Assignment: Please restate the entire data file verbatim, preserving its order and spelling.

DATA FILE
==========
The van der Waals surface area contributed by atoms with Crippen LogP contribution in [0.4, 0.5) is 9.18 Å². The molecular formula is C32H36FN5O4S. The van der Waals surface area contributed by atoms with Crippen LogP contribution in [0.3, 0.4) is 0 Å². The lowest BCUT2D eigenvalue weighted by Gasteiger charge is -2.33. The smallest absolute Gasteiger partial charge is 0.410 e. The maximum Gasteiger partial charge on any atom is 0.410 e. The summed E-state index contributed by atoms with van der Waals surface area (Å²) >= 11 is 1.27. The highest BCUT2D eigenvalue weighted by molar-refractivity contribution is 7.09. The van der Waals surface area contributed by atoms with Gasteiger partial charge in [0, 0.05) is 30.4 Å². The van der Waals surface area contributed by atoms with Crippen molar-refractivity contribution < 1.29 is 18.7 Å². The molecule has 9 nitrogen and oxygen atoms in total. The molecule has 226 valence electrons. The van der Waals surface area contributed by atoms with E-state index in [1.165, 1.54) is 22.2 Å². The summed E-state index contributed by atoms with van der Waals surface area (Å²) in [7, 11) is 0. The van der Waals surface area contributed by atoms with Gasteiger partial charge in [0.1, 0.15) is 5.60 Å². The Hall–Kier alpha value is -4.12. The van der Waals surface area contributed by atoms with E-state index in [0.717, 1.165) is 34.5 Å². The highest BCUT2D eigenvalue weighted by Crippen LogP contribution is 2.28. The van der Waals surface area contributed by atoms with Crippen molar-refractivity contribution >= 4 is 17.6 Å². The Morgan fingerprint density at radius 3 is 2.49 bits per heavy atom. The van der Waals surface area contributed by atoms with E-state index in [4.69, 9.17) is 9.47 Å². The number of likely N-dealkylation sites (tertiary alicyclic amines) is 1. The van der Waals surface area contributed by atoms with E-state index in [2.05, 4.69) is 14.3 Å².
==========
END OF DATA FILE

The van der Waals surface area contributed by atoms with Crippen LogP contribution in [0.4, 0.5) is 9.18 Å². The molecular formula is C32H36FN5O4S. The van der Waals surface area contributed by atoms with Crippen LogP contribution in [0.3, 0.4) is 0 Å². The lowest BCUT2D eigenvalue weighted by Gasteiger charge is -2.33. The smallest absolute Gasteiger partial charge is 0.410 e. The maximum Gasteiger partial charge on any atom is 0.410 e. The summed E-state index contributed by atoms with van der Waals surface area (Å²) >= 11 is 1.27. The highest BCUT2D eigenvalue weighted by molar-refractivity contribution is 7.09. The van der Waals surface area contributed by atoms with Gasteiger partial charge in [0, 0.05) is 30.4 Å². The van der Waals surface area contributed by atoms with Crippen molar-refractivity contribution < 1.29 is 18.7 Å². The molecule has 9 nitrogen and oxygen atoms in total. The molecule has 226 valence electrons. The van der Waals surface area contributed by atoms with E-state index in [1.165, 1.54) is 22.2 Å². The summed E-state index contributed by atoms with van der Waals surface area (Å²) in [7, 11) is 0. The van der Waals surface area contributed by atoms with Gasteiger partial charge in [0.1, 0.15) is 5.60 Å². The Hall–Kier alpha value is -4.12. The van der Waals surface area contributed by atoms with E-state index in [0.717, 1.165) is 34.5 Å². The highest BCUT2D eigenvalue weighted by Crippen LogP contribution is 2.28. The van der Waals surface area contributed by atoms with Crippen molar-refractivity contribution >= 4 is 17.6 Å². The Morgan fingerprint density at radius 3 is 2.49 bits per heavy atom. The van der Waals surface area contributed by atoms with E-state index in [4.69, 9.17) is 9.47 Å². The number of likely N-dealkylation sites (tertiary alicyclic amines) is 1. The van der Waals surface area contributed by atoms with E-state index in [2.05, 4.69) is 14.3 Å².